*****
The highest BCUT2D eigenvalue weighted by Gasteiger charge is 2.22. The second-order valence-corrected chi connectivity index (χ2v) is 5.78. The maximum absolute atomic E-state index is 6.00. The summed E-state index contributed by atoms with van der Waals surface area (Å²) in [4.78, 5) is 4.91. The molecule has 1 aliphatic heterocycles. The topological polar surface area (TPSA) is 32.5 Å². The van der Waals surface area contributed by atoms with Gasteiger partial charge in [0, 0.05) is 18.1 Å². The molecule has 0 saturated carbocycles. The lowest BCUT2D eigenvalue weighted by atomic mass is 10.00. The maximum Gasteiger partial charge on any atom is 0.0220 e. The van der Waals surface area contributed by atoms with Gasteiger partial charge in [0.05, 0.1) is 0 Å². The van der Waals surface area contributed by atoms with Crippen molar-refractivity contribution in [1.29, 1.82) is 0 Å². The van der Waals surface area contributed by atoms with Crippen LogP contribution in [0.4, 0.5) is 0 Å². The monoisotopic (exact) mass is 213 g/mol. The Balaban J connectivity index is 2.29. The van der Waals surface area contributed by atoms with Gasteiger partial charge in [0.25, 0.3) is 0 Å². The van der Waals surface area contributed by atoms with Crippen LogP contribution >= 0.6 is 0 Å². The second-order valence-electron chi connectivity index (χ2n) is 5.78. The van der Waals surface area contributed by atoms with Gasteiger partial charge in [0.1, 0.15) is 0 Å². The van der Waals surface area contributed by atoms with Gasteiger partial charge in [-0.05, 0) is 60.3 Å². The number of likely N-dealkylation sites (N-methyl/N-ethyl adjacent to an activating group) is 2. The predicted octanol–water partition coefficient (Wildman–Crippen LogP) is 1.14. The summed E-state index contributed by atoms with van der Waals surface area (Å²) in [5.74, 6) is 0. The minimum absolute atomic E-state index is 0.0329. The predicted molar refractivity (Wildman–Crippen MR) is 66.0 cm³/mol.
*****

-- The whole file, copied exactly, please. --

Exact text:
The highest BCUT2D eigenvalue weighted by Gasteiger charge is 2.22. The second-order valence-corrected chi connectivity index (χ2v) is 5.78. The maximum absolute atomic E-state index is 6.00. The summed E-state index contributed by atoms with van der Waals surface area (Å²) in [4.78, 5) is 4.91. The molecule has 1 aliphatic heterocycles. The topological polar surface area (TPSA) is 32.5 Å². The van der Waals surface area contributed by atoms with Gasteiger partial charge in [0, 0.05) is 18.1 Å². The molecule has 0 saturated carbocycles. The lowest BCUT2D eigenvalue weighted by atomic mass is 10.00. The maximum Gasteiger partial charge on any atom is 0.0220 e. The van der Waals surface area contributed by atoms with Gasteiger partial charge in [0.05, 0.1) is 0 Å². The van der Waals surface area contributed by atoms with Crippen molar-refractivity contribution in [1.29, 1.82) is 0 Å². The van der Waals surface area contributed by atoms with Crippen LogP contribution in [0.4, 0.5) is 0 Å². The monoisotopic (exact) mass is 213 g/mol. The Balaban J connectivity index is 2.29. The van der Waals surface area contributed by atoms with Gasteiger partial charge in [0.25, 0.3) is 0 Å². The van der Waals surface area contributed by atoms with Crippen LogP contribution >= 0.6 is 0 Å². The second-order valence-electron chi connectivity index (χ2n) is 5.78. The van der Waals surface area contributed by atoms with Gasteiger partial charge in [0.1, 0.15) is 0 Å². The van der Waals surface area contributed by atoms with Gasteiger partial charge in [-0.05, 0) is 60.3 Å². The number of likely N-dealkylation sites (N-methyl/N-ethyl adjacent to an activating group) is 2. The predicted octanol–water partition coefficient (Wildman–Crippen LogP) is 1.14. The summed E-state index contributed by atoms with van der Waals surface area (Å²) in [5.74, 6) is 0. The minimum absolute atomic E-state index is 0.0329. The predicted molar refractivity (Wildman–Crippen MR) is 66.0 cm³/mol.